Title of Experiment
Particle Size Analysis or Sieve Analysis
A given soil sample has many particles of different sizes. For the purpose of construction, a particular size of the soil sample will be preferable to other sizes to enhance the durability and stability of the structure whose construction the soil sample will constitute. Therefore, it is necessary to classify the soil sample into different sizes so as to get the size needed for construction purposes.
Particles in the soil can vary from 100 mm to less than 0.001 mm. The British Standard specifies the following size ranges-add the post here. Like concrete aggregate, the particle size analysis of soil samples involves determining the percentage by weight of particles within the different size ranges in the given soil sample. The method of sieving is applied to coarse-grained soils (sand + gravel ranges) while the sedimentation method is used for fine-grained soils (clay + silt ranges). The soil sample is passed through a series of standard sieve sizes having successively smaller mesh sizes. The weight of the soil retained on each sieve is determined and the cumulative percentage passing each sieve is calculated. The particle distribution curve of the soil sample is plotted on a semi-logarithmic graph, the ordinates (vertical axis) being the percentage by weight of particles smaller than the size given on the abscissa (horizontal axis).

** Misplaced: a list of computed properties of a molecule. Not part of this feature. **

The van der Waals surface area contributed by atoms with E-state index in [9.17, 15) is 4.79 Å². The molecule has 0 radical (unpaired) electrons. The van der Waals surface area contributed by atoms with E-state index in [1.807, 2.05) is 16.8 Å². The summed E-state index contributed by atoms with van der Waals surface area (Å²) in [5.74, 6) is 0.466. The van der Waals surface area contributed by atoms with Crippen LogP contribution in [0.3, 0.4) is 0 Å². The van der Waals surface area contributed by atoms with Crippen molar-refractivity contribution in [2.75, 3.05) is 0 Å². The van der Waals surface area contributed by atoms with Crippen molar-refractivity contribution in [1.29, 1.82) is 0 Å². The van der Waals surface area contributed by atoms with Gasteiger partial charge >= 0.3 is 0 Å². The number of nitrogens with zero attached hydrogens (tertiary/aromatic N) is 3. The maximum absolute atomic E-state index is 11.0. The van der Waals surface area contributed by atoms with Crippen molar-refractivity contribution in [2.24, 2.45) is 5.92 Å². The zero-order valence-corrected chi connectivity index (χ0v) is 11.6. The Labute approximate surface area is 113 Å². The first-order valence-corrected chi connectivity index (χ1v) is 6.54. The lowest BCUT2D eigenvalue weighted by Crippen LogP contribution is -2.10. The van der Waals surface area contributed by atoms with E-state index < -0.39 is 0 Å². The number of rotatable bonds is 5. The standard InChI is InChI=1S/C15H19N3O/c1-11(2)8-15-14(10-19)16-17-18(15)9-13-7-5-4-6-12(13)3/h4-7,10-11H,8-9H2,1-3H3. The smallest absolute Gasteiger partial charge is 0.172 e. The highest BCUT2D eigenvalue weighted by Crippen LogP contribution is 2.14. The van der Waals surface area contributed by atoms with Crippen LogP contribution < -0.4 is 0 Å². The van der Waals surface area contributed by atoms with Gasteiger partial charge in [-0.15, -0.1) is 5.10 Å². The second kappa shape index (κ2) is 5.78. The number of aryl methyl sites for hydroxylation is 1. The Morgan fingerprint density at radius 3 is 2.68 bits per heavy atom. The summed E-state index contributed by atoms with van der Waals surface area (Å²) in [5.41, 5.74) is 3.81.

Objective of Test
To determine the different sizes of soil particles in a given soil sample
Particle size distribution or sieve analysis is one of the methods employed in engineering to classify soil. Soil is defined as the end-product of the weathering of rocks. There are different types of soils such as sandy soils, clay soils etc depending on the mode of formation and environment of deposition. The soil is one of the most important components of concrete which is the main construction material used by the Civil Engineers. To produce good quality and durable concrete, it is expedient to use a good quality aggregate (fine and coarse) and suitable sizes. To determine whether a given soil sample has the required sizes of particles needed for construction purposes, it is necessary to conduct a sieve analysis on the given soil sample so as to classify it.
The object of soil classification is to divide the soil into groups such that all the soils in a particular group have similar characteristics by which they may be identified and exhibit similar behaviours in given engineering situations. The classification system also provides a common language for the exchange of information and experience regarding soils. it is regarded as the first step in the evaluation of soils because classification tests (particle size analysis, liquid limit and plastic limit tests etc) use samples of soil in disturbed form. In particle size analysis, the shape of the particle size distribution curve (grading curve) gives a sound knowledge of the different sizes and levels of grading of particles in a given soil sample. The flatter the distribution curve, the larger the range of particle sizes while the steeper the curve, the smaller the range of particle sizes. The particle distribution curve, together with the use of certain grading parameters, such as coefficient of uniformity (Cu = D60/D10), and coefficient of curvature (Cc = (D30)2/ (D60 x D10) can be used to know whether a given soil is well-graded, poorly graded, gap-graded or uniformly graded. For instance, soil with Cu of 5 or more is well-graded while uniformly-graded soils have Cu of 2 or less. These terms when employed by the engineer in the choice of aggregate for a given construction work (in addition to other classification tests) enable him to select the best sizes and grades/grading of aggregates to produce the most stable and durable structure that is always anticipated.